Critics’ Picks

View of  “Jo Spence: Work (Part II),” 2012.

View of “Jo Spence: Work (Part II),” 2012.

London

Jo Spence

Studio Voltaire
1a Nelsons Row
June 14–August 11, 2012

If it is possible to confront without being confrontational, then “Work,” a two-part exhibition of Jo Spence’s archives, has achieved this. The collection of photographs, slides, books, a BBC Arena documentary about the artist, and clippings presented here unfold chronologically. While some works are framed, others remain as posters or are hung simply with a laminated red and black mat, suggesting a candid report format to recount Spence’s transition from commercial portrait photographer in the early part of her career, to activist photographer cataloguing the Hackney Flashers collective, an all-female socialist artist group that she was closely associated with between 1974 and the early ’80s (the latter was the focus of part one of this show, and was on view at the London gallery SPACE earlier this summer). Simultaneously, Spence began journaling her own body, here demonstrated with a re-presentation of the series “Beyond the Family Album,” 1979, which includes photographs of Spence as a child with concurrent articles and text entries; for instance, a picture of her as a baby is positioned above one of the middle-aged artist identically posed on a black couch—unclothed, lying on her stomach and propped up by elbows, face toward the camera—with the caption “1934-1979.” The photograph references nude portraiture while also demonstrating marks of time on the body.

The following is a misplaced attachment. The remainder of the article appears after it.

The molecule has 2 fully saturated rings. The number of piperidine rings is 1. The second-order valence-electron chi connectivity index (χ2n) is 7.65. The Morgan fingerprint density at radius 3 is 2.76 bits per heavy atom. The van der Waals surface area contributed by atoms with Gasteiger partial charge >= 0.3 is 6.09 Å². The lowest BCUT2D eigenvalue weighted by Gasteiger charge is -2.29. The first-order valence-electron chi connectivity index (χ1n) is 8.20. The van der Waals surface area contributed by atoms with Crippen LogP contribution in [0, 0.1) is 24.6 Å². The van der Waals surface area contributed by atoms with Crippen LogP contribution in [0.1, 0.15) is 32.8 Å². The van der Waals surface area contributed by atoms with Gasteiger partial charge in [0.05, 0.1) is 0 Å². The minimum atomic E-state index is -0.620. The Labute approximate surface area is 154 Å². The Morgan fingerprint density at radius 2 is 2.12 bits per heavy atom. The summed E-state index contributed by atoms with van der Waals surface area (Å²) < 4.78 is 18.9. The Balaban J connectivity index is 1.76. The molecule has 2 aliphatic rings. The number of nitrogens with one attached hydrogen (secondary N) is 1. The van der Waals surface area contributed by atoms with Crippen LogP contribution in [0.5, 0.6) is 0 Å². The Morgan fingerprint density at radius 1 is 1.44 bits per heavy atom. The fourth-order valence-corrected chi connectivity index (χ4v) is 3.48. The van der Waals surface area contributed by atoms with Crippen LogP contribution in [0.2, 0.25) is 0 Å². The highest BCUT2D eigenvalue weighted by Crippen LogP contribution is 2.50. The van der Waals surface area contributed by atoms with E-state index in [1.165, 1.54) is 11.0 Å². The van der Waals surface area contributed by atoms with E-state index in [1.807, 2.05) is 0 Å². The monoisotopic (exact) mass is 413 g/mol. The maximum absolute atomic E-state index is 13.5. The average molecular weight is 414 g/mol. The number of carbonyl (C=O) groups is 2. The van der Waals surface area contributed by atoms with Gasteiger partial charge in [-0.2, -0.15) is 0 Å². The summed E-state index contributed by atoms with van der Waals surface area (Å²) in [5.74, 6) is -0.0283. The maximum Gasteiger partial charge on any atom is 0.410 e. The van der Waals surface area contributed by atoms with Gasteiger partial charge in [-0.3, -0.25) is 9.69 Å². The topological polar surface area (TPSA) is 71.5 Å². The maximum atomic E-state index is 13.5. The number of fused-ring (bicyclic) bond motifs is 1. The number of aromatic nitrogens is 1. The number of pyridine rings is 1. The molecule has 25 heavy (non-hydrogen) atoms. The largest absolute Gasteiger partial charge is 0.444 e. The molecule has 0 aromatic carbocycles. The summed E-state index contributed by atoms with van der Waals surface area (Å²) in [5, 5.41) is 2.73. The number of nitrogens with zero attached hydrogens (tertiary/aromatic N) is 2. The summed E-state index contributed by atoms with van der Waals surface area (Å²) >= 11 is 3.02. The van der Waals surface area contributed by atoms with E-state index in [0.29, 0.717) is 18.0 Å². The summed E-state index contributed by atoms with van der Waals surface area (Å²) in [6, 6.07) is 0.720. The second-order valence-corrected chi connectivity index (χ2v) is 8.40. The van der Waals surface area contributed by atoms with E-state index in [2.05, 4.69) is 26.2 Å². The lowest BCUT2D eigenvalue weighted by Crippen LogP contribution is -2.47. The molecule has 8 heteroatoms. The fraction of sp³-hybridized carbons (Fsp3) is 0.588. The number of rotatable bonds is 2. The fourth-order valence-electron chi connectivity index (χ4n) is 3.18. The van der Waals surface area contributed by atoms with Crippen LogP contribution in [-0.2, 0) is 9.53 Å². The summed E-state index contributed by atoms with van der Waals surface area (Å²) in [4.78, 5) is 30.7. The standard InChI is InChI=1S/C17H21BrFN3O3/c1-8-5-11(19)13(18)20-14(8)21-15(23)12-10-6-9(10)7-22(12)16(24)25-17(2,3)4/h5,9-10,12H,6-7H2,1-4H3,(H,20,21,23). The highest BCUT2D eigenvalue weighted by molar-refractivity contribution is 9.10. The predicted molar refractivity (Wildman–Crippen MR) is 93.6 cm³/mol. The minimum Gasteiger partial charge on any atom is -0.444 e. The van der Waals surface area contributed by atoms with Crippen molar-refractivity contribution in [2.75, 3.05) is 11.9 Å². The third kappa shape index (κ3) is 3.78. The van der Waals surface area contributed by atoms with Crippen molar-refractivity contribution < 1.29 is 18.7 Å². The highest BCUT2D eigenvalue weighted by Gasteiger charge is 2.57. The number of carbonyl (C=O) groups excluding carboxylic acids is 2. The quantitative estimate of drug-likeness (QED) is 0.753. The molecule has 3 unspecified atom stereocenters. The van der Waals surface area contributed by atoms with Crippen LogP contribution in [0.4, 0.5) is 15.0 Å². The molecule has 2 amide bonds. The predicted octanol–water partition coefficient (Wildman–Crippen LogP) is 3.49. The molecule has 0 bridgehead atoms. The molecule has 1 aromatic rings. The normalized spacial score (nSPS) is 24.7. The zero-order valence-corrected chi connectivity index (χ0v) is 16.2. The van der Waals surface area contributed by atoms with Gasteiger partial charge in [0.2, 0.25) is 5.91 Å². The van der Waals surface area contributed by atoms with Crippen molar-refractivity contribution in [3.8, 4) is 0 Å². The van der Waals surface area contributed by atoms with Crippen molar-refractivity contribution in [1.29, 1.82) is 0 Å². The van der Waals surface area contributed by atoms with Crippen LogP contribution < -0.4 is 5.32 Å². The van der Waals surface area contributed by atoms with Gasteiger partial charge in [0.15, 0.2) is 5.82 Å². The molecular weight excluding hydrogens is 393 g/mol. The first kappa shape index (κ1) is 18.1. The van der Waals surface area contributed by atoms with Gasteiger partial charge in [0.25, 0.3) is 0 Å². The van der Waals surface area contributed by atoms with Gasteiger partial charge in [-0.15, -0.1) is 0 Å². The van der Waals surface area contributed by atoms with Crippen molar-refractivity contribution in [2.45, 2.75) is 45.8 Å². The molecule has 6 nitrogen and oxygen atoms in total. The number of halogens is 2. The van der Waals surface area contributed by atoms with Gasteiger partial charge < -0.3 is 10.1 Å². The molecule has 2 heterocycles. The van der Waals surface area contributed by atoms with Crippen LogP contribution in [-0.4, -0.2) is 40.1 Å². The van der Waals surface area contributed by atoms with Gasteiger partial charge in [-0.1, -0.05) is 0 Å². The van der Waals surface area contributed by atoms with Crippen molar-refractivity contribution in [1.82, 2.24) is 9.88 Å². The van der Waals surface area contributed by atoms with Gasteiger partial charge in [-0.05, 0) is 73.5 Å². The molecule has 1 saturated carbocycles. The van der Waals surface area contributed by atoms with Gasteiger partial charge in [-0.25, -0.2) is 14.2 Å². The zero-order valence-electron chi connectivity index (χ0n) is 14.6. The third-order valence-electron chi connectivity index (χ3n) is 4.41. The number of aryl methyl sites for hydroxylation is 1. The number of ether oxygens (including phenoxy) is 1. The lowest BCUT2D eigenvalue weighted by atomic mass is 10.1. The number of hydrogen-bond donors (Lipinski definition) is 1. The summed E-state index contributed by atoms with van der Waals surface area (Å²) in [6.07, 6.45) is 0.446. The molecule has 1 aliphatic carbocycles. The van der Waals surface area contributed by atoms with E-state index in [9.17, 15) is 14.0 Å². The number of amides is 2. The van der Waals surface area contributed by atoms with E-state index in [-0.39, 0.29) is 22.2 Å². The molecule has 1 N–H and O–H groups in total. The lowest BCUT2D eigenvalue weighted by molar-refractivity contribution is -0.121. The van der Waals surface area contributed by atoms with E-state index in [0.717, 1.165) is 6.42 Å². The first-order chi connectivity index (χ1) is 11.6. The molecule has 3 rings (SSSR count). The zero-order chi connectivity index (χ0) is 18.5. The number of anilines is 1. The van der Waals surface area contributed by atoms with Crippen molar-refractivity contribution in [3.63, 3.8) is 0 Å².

Traces of the medical system on her figure became the primary subject for Jo Spence’s work following her breast cancer diagnosis in 1982, and works on this theme make up part two of this exhibition. Here one sees how Spence rigorously detailed scars from her surgeries (“The Picture of Health,” 1982–86) with images and text descriptions that range from her attempts at herbal healing remedies to her troubled interactions with the National Health Service, the public medical entity she was then subject to—which is now facing government scrutiny and controversial reforms. As with her earlier biographical work, the success of these accounts lies in Spence’s singular use of honesty and humor to address personal struggle while resisting sentimentality.